When pomegranates arrive on produce shelves, they remind me that fall is here and the holidays are upon us. Pomegranates are in season during fall and winter, and they deserve a place on every holiday table because of their beautiful color and cranberry-like flavor. In my AGE GRACEFULLY COOKBOOK, I have a recipe for Pomegranate Iced Tea that utilizes the juice of this amazing fruit along with its beautiful red seeds. It’s a festive drink for any occasion.
In my AGE BEAUTIFULLY COOKBOOK, I have a delicious recipe for Guacamole with Pomegranate Seeds, and if you love Brussels sprouts like I do, try my recipe for Brussels Sprouts with Pomegrante and Walnuts.
Brussels sprouts, pomegranate, and four common pantry ingredients are all that is needed to put together this colorful and crowd-pleasing side dish. Roasted brussels sprouts are easy to make and filled with digestion-boosting fiber and beneficial antioxidants. Even those skeptical of this healthy cruciferous vegetable will love it alongside tart and juicy pomegranate and chopped walnuts. Enjoy this plant-based dish throughout the fall and winter seasons!
Brussels Sprouts with Pomegranate & Walnuts
Prep Time: 5 minutes
Cook Time: 40 minutes
Total TIme: 45 minutes
16 halved brussels sprouts
2 Tbs. coconut oil
Salt and pepper to taste
⅓ cup pomegranate arils
⅓ cup walnut halves and pieces (toasted if desired)
2 Tbs. extra virgin olive oil
1 Tbs. balsamic vinegar
Preheat oven to 400 degrees and prepare a baking sheet. Combine brussels sprouts, coconut oil, and salt and pepper and spread cut side down on baking sheet. Place baking sheet on center rack and roast until brussels sprouts are tender and browned in areas, 30-40 minutes.
Remove brussels sprouts from oven and transfer to serving dish. Sprinkle with pomegranate and walnuts and drizzle with olive oil and balsamic vinegar before serving.
Amazing and Anti-Aging Pomegranates
Pomegranates seem to be the darling of the anti-aging community. It seems that there are new stories every day touting the health benefits of this large red fruit native to Iran and northern India. Sure the dark red arils or edible seeds of the pithy fruit are tart and tasty, but do they deserve all the hype they’re getting? I think so. I’ve found some compelling studies and recommendations by trusted sources telling me how pomegranates can help prevent cancer, reduce inflammation and risk of heart disease, and even fight dental plaque.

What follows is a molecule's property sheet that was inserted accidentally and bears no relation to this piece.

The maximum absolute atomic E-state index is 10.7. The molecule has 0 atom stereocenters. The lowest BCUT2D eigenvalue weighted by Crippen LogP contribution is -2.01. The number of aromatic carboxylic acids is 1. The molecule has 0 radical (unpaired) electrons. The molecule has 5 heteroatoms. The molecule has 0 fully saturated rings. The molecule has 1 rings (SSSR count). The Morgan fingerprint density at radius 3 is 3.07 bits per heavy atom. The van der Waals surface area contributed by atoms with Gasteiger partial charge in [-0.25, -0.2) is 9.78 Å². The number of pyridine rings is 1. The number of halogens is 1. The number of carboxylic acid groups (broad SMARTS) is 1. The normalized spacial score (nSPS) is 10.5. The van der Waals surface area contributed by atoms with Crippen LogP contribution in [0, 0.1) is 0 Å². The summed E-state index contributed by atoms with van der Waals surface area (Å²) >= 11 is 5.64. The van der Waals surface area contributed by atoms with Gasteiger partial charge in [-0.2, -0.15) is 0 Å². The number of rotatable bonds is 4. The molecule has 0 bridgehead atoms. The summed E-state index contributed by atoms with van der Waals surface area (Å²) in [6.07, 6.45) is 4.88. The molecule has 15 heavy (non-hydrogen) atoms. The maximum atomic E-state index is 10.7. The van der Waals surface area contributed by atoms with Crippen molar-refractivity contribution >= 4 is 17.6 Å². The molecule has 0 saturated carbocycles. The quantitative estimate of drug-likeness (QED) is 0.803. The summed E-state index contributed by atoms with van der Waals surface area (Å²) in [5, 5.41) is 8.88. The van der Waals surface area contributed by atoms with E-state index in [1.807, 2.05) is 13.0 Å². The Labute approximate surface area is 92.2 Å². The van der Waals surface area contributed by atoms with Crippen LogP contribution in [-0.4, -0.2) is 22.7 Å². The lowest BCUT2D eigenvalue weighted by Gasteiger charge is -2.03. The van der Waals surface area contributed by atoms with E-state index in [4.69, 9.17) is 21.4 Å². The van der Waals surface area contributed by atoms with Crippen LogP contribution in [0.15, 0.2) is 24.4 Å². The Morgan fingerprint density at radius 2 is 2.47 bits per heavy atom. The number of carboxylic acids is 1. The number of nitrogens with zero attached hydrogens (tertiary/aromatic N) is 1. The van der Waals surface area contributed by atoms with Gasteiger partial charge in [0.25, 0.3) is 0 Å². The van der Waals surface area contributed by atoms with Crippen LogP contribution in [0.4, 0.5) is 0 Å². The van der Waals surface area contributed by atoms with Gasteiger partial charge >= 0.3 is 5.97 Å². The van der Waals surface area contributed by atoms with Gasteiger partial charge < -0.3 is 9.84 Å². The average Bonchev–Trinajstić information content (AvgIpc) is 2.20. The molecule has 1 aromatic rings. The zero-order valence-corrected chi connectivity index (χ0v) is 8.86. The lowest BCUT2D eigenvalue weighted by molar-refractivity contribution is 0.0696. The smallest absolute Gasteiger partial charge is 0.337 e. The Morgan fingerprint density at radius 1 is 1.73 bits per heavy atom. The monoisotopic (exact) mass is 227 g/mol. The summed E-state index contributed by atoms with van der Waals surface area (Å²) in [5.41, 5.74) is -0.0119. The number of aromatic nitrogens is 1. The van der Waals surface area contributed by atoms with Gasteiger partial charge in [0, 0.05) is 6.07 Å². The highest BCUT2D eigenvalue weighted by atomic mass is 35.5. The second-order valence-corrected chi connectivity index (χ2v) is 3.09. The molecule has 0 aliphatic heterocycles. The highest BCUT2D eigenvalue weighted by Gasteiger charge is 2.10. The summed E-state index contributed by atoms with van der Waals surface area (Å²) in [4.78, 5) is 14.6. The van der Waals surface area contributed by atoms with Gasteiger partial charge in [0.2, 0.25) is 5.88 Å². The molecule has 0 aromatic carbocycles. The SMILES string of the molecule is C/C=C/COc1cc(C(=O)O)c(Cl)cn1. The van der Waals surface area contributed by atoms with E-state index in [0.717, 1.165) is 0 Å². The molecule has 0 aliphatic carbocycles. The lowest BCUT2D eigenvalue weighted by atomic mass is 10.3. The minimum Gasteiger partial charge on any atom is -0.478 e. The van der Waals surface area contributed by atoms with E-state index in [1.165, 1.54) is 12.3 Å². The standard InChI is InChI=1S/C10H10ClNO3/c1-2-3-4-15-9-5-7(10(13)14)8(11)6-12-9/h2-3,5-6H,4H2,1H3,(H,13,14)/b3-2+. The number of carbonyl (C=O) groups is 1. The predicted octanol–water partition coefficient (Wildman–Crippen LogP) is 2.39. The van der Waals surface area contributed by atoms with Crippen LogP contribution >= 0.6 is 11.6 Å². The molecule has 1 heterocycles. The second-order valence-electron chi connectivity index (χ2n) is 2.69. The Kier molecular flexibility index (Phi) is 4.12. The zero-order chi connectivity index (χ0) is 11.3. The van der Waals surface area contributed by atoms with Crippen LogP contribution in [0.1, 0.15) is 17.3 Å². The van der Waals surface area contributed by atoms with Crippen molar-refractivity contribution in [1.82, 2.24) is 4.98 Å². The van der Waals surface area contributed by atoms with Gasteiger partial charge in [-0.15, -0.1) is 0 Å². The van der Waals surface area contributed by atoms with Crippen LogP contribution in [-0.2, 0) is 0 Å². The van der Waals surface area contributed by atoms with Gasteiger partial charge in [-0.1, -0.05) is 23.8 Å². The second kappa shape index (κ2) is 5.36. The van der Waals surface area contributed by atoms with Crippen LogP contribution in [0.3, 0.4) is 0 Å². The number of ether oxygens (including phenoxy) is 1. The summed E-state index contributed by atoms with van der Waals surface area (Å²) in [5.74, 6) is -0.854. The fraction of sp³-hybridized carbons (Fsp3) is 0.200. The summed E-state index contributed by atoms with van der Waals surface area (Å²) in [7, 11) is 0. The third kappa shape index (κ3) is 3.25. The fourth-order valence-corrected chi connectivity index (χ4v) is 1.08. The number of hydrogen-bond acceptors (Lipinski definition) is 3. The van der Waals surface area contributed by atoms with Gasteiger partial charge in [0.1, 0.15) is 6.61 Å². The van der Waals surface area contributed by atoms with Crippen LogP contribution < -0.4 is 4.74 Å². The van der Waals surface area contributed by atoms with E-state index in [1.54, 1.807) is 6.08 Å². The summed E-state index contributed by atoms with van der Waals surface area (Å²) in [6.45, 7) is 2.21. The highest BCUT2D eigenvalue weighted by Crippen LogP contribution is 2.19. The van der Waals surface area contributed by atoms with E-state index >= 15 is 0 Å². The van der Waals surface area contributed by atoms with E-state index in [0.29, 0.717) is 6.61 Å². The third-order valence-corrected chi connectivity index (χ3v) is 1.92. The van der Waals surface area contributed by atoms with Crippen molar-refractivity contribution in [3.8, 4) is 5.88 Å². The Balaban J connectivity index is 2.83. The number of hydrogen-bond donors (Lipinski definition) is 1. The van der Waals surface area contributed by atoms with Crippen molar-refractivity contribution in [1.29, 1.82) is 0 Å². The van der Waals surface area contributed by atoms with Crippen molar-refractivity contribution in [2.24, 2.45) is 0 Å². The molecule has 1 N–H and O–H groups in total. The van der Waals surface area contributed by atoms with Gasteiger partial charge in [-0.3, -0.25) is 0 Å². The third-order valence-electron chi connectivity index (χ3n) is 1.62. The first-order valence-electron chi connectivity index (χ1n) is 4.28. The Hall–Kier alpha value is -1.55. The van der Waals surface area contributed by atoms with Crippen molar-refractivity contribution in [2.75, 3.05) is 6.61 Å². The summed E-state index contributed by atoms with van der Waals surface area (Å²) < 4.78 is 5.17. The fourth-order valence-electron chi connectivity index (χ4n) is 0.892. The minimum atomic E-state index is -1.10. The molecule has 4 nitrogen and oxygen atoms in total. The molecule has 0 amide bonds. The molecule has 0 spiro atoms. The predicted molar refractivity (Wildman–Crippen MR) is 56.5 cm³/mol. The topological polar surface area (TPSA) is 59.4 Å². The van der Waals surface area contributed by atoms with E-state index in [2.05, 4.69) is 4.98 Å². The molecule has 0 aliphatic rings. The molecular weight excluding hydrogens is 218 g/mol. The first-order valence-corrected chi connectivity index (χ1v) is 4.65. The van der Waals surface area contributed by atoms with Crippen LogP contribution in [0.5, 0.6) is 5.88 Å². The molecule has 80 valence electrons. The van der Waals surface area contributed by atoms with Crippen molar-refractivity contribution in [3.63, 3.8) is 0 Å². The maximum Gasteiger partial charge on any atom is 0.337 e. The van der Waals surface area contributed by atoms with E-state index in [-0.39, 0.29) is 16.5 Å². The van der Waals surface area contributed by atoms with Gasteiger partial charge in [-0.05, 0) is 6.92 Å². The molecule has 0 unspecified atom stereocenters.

So breaking through the leathery outer skin of the pomegranate is worth the trouble, as you’ll see below. I peel it and pull it apart under water so that the juice that inevitably comes out of the broken arils doesn’t stain my clothes or my countertop. The pulpy white pith floats to the top of my bowl of water while the arils sink to the bottom. I continue breaking apart the fruit until I have released all of the powerful dark red seeds. I throw away the peel and the pith, but I eat the seeds out of hand or toss them into fruit salads for a pop of color and a tangy bite.
That dark red color is an indication of anthocyanins, an antioxidant that’s been shown to inhibit the growth of cancer cells. Anthocyanins also improve the function of our capillaries, therefore delivering blood and oxygen to every possible part of our body. Pomegranates are incredibly bountiful when it comes to these antioxidants that are also found in grapes, red wine, and cranberries. In his book, The Most Effective Natural Cures on Earth, Jonny Bowden, Ph.D., C.N.S. says “Pomegranate juice may just turn out to be one of the great natural weapons against heart disease.”
Health advisor, Dr. Andrew Weil cites two studies on cancer research and pomegranate juice (one from UCLA and one conducted at the University of Wisconsin) when he writes, “Pomegranate juice may turn out to be very useful in the treatment of prostate cancer and, perhaps, its prevention, as well.”
WebMD Health News had this to say about pomegranates: “Pomegranate juice has been touted for years as having many health benefits, and now a new study says it can ward off a number of complications in kidney disease patients on dialysis.” It seems the antioxidants in pomegranate juice reduced inflammation and damage caused by free radicals. The post goes on to say, “other research has shown that patients who drank pomegranate juice showed an improvement in cardiovascular risk factors, such as reduced blood pressure and fewer cardiovascular events.” Read the full story here.
Prevention Magazine noted that the pomegranate “is one potent protector that is worth smiling about—because polyphenol-packed pomegranate juice can kill the S. mutans bacteria, a main cause of cavities, found Pace University researchers.”
Reduce inflammatory process in cells, tissues, and blood vessels, helping to slow aging and reduce risk of long-term disease.
Prevents and repairs oxidative damage to cells caused by free radicals.
Support the body’s resistance to infection and strengthen immune vigilance and response.
Improves mood, memory, and focus.
Reduces risk factors for common degenerative and age-related diseases.